"Are we in a request on cx?", where cx is any variable of type JSContext *, is a static yes for most lines of code where such a variable exists.  Occasionally it's a static no; other times we don't care.

Almost all JSAPI callbacks provide a request; that is, when we call a callback with a cx argument, we know statically that we must be in a request on cx there.


"Are we holding the runtime-wide GC lock?" is a static yes or no for almost every line of code.

A general rule about the state of all threads at a given time: either exactly one thread is "in GC" and no threads are in requests; or no thread is doing GC, in which case any number of threads may be in requests; or the GC lock is held.

A thread that holds the GC lock never does anything that blocks.

A thread that is in a request never does anything that blocks.

There are the usual invariants regarding locks: we do not reenter them (it would be nice to check this as there might be an exception or two); we do not wait on a condition variable unless the corresponding lock is held.

There are the usual invariants regarding various fields: they are protected by certain locks or more complex locking schemes. In particular, native objects' fields are protected by property locking (below); and several things are protected by the request model, such that there may be either one writer (in GC) or many readers (in requests).

No JSNative or other object-related callback ever runs at the same time as a finalizer for that object.

Property locks

Each thread may have a lock on at most one property at a time.  (Nesting them would risk deadlock. JS_SetWatchPoint violates this rule.)  Whether a property is locked, and which one, is static information for almost every line of code. The locking scheme is described under JSObjectOps.dropProperty. (Note that the locking scheme applies to all objects and talks about properties being locked. As implemented for native objects, the locking is not really that fine-grained, but that is a transparent optimization as long as we follow the rules.)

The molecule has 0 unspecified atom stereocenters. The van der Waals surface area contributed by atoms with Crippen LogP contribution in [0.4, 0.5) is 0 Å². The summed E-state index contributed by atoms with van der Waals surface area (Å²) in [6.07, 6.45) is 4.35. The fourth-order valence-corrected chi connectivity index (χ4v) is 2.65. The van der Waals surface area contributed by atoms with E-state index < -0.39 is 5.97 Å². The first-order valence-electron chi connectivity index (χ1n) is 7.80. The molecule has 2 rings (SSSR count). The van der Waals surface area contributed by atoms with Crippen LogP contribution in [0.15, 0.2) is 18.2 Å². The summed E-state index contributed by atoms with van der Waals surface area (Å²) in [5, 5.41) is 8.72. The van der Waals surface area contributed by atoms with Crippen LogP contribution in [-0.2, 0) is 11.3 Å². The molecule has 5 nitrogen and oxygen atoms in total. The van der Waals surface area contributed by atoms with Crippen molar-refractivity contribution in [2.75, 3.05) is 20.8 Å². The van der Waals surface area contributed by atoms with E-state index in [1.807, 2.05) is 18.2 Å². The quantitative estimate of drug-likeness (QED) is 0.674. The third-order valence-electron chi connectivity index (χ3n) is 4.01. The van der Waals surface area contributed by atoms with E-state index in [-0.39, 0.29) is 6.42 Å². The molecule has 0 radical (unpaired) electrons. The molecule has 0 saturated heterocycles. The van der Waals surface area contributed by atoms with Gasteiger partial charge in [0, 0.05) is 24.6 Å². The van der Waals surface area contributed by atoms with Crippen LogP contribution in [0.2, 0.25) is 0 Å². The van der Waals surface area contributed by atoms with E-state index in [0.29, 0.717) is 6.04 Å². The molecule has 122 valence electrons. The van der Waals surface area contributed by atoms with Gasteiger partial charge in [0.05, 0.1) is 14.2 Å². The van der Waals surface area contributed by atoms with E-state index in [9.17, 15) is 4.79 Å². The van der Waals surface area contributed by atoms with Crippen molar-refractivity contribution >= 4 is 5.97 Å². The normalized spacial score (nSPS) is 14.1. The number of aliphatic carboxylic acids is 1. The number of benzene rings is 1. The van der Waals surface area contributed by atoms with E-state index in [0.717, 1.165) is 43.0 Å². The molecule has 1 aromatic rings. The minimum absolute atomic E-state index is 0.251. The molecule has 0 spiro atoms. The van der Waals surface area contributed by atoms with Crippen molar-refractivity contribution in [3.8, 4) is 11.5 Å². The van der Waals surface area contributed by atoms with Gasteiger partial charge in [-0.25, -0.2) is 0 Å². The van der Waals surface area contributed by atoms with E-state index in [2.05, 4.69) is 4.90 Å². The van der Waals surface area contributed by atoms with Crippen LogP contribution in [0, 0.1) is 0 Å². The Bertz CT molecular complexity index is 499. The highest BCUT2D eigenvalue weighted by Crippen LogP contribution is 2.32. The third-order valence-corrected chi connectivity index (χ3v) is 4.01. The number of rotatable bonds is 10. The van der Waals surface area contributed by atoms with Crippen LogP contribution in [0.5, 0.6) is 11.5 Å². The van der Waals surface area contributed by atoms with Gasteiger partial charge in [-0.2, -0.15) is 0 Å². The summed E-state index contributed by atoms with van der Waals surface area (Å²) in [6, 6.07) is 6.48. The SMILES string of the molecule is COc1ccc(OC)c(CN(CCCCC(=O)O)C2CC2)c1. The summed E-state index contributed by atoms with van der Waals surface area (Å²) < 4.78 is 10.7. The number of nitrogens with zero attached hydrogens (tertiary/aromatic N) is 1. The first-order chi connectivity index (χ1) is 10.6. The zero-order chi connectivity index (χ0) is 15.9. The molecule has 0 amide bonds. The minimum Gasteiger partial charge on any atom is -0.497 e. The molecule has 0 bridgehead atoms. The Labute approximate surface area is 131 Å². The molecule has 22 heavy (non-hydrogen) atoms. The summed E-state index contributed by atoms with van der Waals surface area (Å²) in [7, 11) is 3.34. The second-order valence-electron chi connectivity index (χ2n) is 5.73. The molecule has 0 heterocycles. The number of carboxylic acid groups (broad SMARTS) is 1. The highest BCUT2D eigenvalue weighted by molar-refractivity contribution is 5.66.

A thread holding a property lock never leaves or suspends the current request.

With a few exceptions (known to brendan and probably jst and mrbkap), we never call a JSAPI callback with a property locked.  (That would risk deadlock too.)

Name instructions

The first operand to a JSOP_SETNAME instruction is always produced by a preceding JSOP_BINDNAME instruction. (Taken together, ECMA 262-3 §11.13.1 and ECMA 262-3 §10.1.4 specify that in an assignment such as x = f(), the name lookup for x occurs before f is called. JSOP_BINDNAME performs this lookup.)

The rules below (not exactly invariants) govern the bytecode emitted for NameExpressions.

Background: The fastest instructions for NameExpressions are fat opcodes that combine a load with additional operations, as in JSOP_INCLOCAL or JSOP_GETLOCALPROP. Failing that, JSOP_{GET,CALL,SET}LOCAL and JSOP_{GET,CALL,SET}ARG are the fastest, followed by JSOP_{GET,CALL}UPVAR, JSOP_{GET,CALL}DSLOT, JSOP_{GET,CALL,SET}GVAR, and lastly JSOP_{,CALL,SET}NAME.

If it cannot be statically proven that a name always refers to a specific variable (meaning either a parameter or a variable introduced by var/let/function/const) in the program, then a NAME op must be emitted. (It would result in a bug where the wrong variable is used. JavaScript is only mostly lexically scoped. Some NameExpressions might refer to a variable or global; or might at runtime turn out to reference another object property, due to with, or a variable that isn't in the source code at all but was injected into a local scope by eval. These cases can be detected statically by looking for with and eval "nearby" in the parse tree.)

If a nested function contains a NameExpression that refers to a variable in an enclosing scope which the function can outlive (i.e. the function can be called after control exits that enclosing scope) then UPVAR instructions cannot be used for that NameExpression. (Wrong results or a potentially exploitable crash. The upvar ops depend on a per-context display of currently active stack frames. Once the enclosing stack frame is removed from the stack, and thus from the display, the upvar lookup will no longer work correctly and can crash or read off the end of a different stack frame.)